Do you dream about becoming a doctor, pharmacist, medical laboratory scientist, dentist, or physiotherapist? Are you interested in studying anatomy, physiology, or genetics? The Health Sciences First Year can take you to all these places—and more!
Here are some frequently asked questions (FAQs) to help you navigate your way through the Health Sciences First Year (HSFY) admissions process:
If these FAQs don't answer your question, maybe you can find what you are after in one of our other FAQ pages:
Health Sciences First Year (HSFY) is:
- The first year for five of the professional programmes: Dentistry, Medical Laboratory Science, Medicine, Pharmacy, and Physiotherapy
- Not required, but can be used as an entry point to three of the professional programmes: Oral Health, Dental Technology, and Radiation Therapy
- An excellent way to begin a degree in Biomedical Science or any of the broad range of biological sciences
Please note: Health Sciences First Year (HSFY) is not the same as Bachelor of Health Sciences (BHealSc).
HSFY has seven compulsory papers which will give you a strong foundation in science and biological sciences. These are:
- BIOC 192 Foundations of Biochemistry
- CELS 191 Cell and Molecular Biology
- CHEM 191 The Chemical Basis of Biology and Human Health
- HUBS 191 Human Body Systems 1
- HUBS 192 Human Body Systems 2
- PHSI 191 Biological Physics
- POPH 192 Population Health
Please contact AskOtago if you do not hold New Zealand or Australian citizenship or permanent residence, and are interested in applying for admission into HSFY.
Health Sciences First Year (HSFY) should be your first year of university study.
You are strongly advised to contact AskOtago if you are considering tertiary study before enrolling in HSFY. Failure to do so could jeopardise your enrolment into this course.
Please note that you may be able to get a dispensation for prior university study:
Yes, in some cases, a dispensation may be granted if an application for enrolment to HSFY is made by someone who has prior university study, but only if:
- The student has not studied any degree level university paper or papers that include any subject that is the same, similar to, or contains, significant portions of any of the prescribed HSFY papers, and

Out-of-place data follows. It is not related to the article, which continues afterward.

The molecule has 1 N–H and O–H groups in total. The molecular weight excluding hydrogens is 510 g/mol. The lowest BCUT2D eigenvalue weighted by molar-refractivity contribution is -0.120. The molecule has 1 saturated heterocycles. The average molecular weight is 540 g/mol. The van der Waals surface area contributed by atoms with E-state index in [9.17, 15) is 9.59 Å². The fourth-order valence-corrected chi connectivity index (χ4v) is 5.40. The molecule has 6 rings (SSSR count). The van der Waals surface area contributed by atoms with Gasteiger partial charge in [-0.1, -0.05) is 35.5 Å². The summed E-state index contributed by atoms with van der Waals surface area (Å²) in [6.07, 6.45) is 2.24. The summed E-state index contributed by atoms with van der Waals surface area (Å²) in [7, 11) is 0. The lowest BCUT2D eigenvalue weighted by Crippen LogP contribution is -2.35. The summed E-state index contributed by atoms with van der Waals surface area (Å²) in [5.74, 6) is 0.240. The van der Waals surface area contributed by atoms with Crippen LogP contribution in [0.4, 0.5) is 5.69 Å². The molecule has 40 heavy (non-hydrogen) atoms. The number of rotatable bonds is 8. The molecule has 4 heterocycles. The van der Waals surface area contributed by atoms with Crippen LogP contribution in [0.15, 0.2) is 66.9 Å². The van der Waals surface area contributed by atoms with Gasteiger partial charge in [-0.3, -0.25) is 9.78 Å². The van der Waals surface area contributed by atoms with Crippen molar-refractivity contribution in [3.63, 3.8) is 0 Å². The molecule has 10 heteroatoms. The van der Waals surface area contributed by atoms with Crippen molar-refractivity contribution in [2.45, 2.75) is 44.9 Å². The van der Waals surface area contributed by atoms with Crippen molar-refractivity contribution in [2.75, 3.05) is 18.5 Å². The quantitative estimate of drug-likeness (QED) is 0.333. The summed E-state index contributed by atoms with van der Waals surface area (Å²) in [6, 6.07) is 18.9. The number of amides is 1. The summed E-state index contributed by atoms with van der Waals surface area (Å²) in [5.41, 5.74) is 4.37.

- The student's previous degree level study does not total more than one year of equivalent full-time study
Please contact AskOtago for information about dispensation for prior university study.
There are no subject requirements for entry into HSFY. However, we strongly recommend you take Chemistry, Physics, and Biology at Year 13.
All HSFY students who are looking to apply to Dentistry, Medical Laboratory Science, Medicine, Pharmacy, or Physiotherapy are required to sit an English Language Diagnostic test at the beginning of first semester.
- This test is used to identify students who need extra help with their English language skills
- Students who do not pass the test will have one further opportunity to resit and pass the test, near the end of first semester
- Students wishing to apply for Dentistry, Medical Laboratory Science, Medicine, Pharmacy, or Physiotherapy who do not pass the second test will be required to take and pass ENGL 126
Please visit the Department of English and Linguistics website for more information.
Yes. All HSFY students—regardless of whether they are native English language speakers or not—must take the English language diagnostic test.
Once you have completed HSFY you have a few options:
- You can apply for admission into the professional programmes so you can study to become a dentist, dental technician, dental therapist, oral hygienist, medical laboratory scientist, doctor, pharmacist, physiotherapist or a radiation therapist.
- You may find that you discover new areas of interest as you explore the wide range of subjects presented during Health Sciences First Year.
- There are many opportunities at the University of Otago after completion of this year.
- Papers from this year can be credited towards a vast range of undergraduate sciences, commerce, law, and arts degrees.